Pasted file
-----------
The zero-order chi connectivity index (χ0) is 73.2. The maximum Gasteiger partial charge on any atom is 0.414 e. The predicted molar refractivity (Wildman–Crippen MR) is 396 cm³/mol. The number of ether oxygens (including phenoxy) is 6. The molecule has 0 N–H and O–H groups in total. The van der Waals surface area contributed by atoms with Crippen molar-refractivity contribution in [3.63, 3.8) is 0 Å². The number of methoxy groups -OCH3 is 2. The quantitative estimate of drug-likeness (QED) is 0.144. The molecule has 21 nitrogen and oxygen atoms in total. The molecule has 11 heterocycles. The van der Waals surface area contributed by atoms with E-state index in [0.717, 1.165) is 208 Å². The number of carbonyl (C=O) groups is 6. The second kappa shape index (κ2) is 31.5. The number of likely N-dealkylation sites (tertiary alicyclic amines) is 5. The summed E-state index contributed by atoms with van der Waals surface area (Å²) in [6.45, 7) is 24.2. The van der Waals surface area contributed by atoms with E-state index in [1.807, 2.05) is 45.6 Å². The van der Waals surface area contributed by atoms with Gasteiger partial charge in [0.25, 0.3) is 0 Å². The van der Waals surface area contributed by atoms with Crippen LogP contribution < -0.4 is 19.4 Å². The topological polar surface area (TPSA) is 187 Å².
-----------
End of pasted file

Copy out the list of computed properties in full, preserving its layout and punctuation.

The zero-order chi connectivity index (χ0) is 73.2. The maximum Gasteiger partial charge on any atom is 0.414 e. The predicted molar refractivity (Wildman–Crippen MR) is 396 cm³/mol. The number of ether oxygens (including phenoxy) is 6. The molecule has 0 N–H and O–H groups in total. The van der Waals surface area contributed by atoms with Crippen molar-refractivity contribution in [3.63, 3.8) is 0 Å². The number of methoxy groups -OCH3 is 2. The quantitative estimate of drug-likeness (QED) is 0.144. The molecule has 21 nitrogen and oxygen atoms in total. The molecule has 11 heterocycles. The van der Waals surface area contributed by atoms with E-state index in [0.717, 1.165) is 208 Å². The number of carbonyl (C=O) groups is 6. The second kappa shape index (κ2) is 31.5. The number of likely N-dealkylation sites (tertiary alicyclic amines) is 5. The summed E-state index contributed by atoms with van der Waals surface area (Å²) in [6.45, 7) is 24.2. The van der Waals surface area contributed by atoms with E-state index in [1.807, 2.05) is 45.6 Å². The van der Waals surface area contributed by atoms with Gasteiger partial charge in [0.25, 0.3) is 0 Å². The van der Waals surface area contributed by atoms with Crippen LogP contribution < -0.4 is 19.4 Å². The topological polar surface area (TPSA) is 187 Å².